Butterfly records have been kept on July 4 annually for 20 years at the Cal- Wood Education Center , near Jamestown . This land is approximately 1,000 acres, and is being placed into a Conservation Easement with Boulder County . For the past five years the outdoor education center has had around 4,000 visitors annually; fewer in previous years since the early '80's. The year-round staff directs these students and adult visitors to certain high use areas, while restricting the use on about 75% of the acreage.
The butterfly populations maintain their numbers in the native blossoming plants and grasses. The varied habitats cover large meadows, ponds, ponderosa pines, rocky slopes, intermittent stream gullies and high points. Therefore this ecosystem provides ideal habitats for a variety of butterflies. The Cal-Wood 4th of July Count is reported to the North American Butterfly Assn, which publishes annual records for 400+ counts in US and Mexico. Cal-Wood has had the national high species count for Rocky Mountain Phoebus Pamassian, Queen Alexandra's Sulphur , Canyon Bramble Hairstreak, Dotted Blue, Common Alpine, Persius Duskywing, Mottled Duskywing, and Pahaska Skipper. The changes among the species observed seems not to be associated with the people usage, but more with the trend of warmer drier weather. Three rare butterfly species have been observed; Snow's skipper, Ottoe skipper, and Aragos skipper. We record new species and have found the lower elevation warmer-loving butterflies more common in the last 3 years than in the past.
What Bats do for People. What People are Doing for Bats
Lauren Golten ( University of Colorado , BCNA Research Grant recipient)
As well as being astounding products of evolution, bats are important to both human and non-human ecosystems. Among their roles are consuming vast amounts of insects, pollinating plants, dispersing seeds, and contributing nutrients to nutrient-poor cave ecosystems. However, in part because they have long been misunderstood and unnecessarily feared, some bat species and populations are currently in decline. The Colorado Bat Society, founded in 1990, strives to encourage understanding, appreciation, and conservation of Colorado 's bats.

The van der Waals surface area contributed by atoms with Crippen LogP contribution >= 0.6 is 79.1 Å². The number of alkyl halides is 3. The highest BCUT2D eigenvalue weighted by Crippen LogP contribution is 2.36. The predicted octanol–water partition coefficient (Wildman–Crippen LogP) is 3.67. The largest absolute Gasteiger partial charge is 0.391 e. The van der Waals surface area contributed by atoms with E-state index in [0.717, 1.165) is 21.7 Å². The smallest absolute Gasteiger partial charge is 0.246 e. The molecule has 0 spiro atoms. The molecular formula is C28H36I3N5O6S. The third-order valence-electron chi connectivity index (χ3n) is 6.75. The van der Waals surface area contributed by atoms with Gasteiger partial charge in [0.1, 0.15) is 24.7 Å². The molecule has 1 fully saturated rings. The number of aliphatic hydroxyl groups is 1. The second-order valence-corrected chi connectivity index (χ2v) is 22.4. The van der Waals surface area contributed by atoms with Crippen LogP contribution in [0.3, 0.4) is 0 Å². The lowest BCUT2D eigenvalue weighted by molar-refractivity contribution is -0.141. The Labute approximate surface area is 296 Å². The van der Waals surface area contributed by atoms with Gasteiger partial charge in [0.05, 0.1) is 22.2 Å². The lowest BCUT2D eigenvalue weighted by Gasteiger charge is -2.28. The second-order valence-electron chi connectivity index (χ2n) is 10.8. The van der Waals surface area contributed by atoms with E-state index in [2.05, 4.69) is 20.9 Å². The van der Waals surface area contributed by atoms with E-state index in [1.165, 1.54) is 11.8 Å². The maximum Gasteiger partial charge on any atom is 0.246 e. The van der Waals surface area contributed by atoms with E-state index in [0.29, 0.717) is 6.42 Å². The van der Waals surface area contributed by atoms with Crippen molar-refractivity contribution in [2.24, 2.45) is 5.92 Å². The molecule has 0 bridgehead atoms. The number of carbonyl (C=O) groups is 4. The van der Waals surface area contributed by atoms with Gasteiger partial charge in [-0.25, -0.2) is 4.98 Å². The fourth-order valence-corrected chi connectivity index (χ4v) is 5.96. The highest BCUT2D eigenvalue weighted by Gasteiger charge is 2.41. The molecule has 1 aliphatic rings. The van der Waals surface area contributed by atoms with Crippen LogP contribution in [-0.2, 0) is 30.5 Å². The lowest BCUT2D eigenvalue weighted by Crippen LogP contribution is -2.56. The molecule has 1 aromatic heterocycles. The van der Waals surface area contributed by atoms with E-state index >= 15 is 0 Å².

In Boulder County , we have documented nine of the 18 bat species known to occur in Colorado . Documented human impacts on bats in the area include disturbance by humans entering cave roosting sites, maternity colony disturbance at rock crevices located on climbing routes, and contamination of water resources. Potential impacts include human-caused landscape changes such as forest thinning, trail building, and alteration of water resources.
We are currently in the third year of an ongoing study at Boulder County 's Heil Valley Ranch. The main objectives are to:
assess the abundance and diversity of the property's bat populations;
locate maternity roosts for protection, and determine home ranges of radio-tagged bats;
generate a call library of local bat species to facilitate non-invasive acoustic monitoring; and,
determine the effects of forest thinning on foraging patterns. Preliminary data are promising for the ability to distinguish species by their calls, and suggest that thinned forests may expand foraging area for bats at the Ranch.
[See the Colorado Bat Society website for more about bats in Colorado.]
Mammals of Boulder County: Then and Now
Dr. David Armstrong (University of Colorado)
The biota of any place at any particular time is a progress report on evolutionary and ecological processes. The mammalian fauna of Boulder County includes some 90 species, more than in the entire state of Kansas or Nebraska . That fact is due to ecological opportunity (topographic diversity coupled with climatic change over time, to produce a variety of habitats over time). The most important influences in the extant fauna clearly were (and now are) the Laramide Revolution, Pleistocene events, the arrival of Paleolithic humans (and much later of Neolithic humans), and finally the arrival of (eventually fossil-fueled) Industrial humans. The integrity of ecological systems--including the mammalian fauna--is now effectively in human hands. Because we cannot do nothing, we might as well do the "right thing." That includes assuring the integrity of local landscapes for the benefit of future generations. . .of both people and other native mammals.